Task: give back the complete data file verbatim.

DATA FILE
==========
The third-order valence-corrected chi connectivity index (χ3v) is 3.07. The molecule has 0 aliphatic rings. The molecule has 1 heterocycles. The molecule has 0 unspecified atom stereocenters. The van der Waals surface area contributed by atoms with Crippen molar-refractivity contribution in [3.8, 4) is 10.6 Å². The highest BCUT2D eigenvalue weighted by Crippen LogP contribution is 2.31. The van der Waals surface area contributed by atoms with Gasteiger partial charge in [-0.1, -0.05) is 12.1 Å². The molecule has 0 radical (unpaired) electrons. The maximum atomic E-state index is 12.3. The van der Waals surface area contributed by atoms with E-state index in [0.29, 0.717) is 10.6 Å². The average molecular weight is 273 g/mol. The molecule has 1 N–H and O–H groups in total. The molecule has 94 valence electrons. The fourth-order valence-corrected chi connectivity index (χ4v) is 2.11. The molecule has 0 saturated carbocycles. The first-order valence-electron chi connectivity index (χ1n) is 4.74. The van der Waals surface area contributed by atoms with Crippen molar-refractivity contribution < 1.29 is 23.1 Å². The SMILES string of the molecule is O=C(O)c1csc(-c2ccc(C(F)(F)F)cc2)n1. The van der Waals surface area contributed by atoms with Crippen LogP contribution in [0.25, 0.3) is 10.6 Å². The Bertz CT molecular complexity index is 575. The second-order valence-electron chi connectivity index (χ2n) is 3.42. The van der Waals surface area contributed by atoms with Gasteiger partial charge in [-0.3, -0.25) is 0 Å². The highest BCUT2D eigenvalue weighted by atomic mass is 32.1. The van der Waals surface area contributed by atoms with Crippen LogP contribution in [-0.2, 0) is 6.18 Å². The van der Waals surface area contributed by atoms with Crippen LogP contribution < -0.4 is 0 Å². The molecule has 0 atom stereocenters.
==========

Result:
The third-order valence-corrected chi connectivity index (χ3v) is 3.07. The molecule has 0 aliphatic rings. The molecule has 1 heterocycles. The molecule has 0 unspecified atom stereocenters. The van der Waals surface area contributed by atoms with Crippen molar-refractivity contribution in [3.8, 4) is 10.6 Å². The highest BCUT2D eigenvalue weighted by Crippen LogP contribution is 2.31. The van der Waals surface area contributed by atoms with Gasteiger partial charge in [-0.1, -0.05) is 12.1 Å². The molecule has 0 radical (unpaired) electrons. The maximum atomic E-state index is 12.3. The van der Waals surface area contributed by atoms with E-state index in [0.29, 0.717) is 10.6 Å². The average molecular weight is 273 g/mol. The molecule has 1 N–H and O–H groups in total. The molecule has 94 valence electrons. The fourth-order valence-corrected chi connectivity index (χ4v) is 2.11. The molecule has 0 saturated carbocycles. The first-order valence-electron chi connectivity index (χ1n) is 4.74. The van der Waals surface area contributed by atoms with Crippen molar-refractivity contribution < 1.29 is 23.1 Å². The SMILES string of the molecule is O=C(O)c1csc(-c2ccc(C(F)(F)F)cc2)n1. The van der Waals surface area contributed by atoms with Crippen LogP contribution in [0.25, 0.3) is 10.6 Å². The Bertz CT molecular complexity index is 575. The second-order valence-electron chi connectivity index (χ2n) is 3.42. The van der Waals surface area contributed by atoms with Gasteiger partial charge in [-0.3, -0.25) is 0 Å². The highest BCUT2D eigenvalue weighted by atomic mass is 32.1. The van der Waals surface area contributed by atoms with Crippen LogP contribution in [-0.2, 0) is 6.18 Å². The van der Waals surface area contributed by atoms with Crippen LogP contribution < -0.4 is 0 Å². The molecule has 0 atom stereocenters.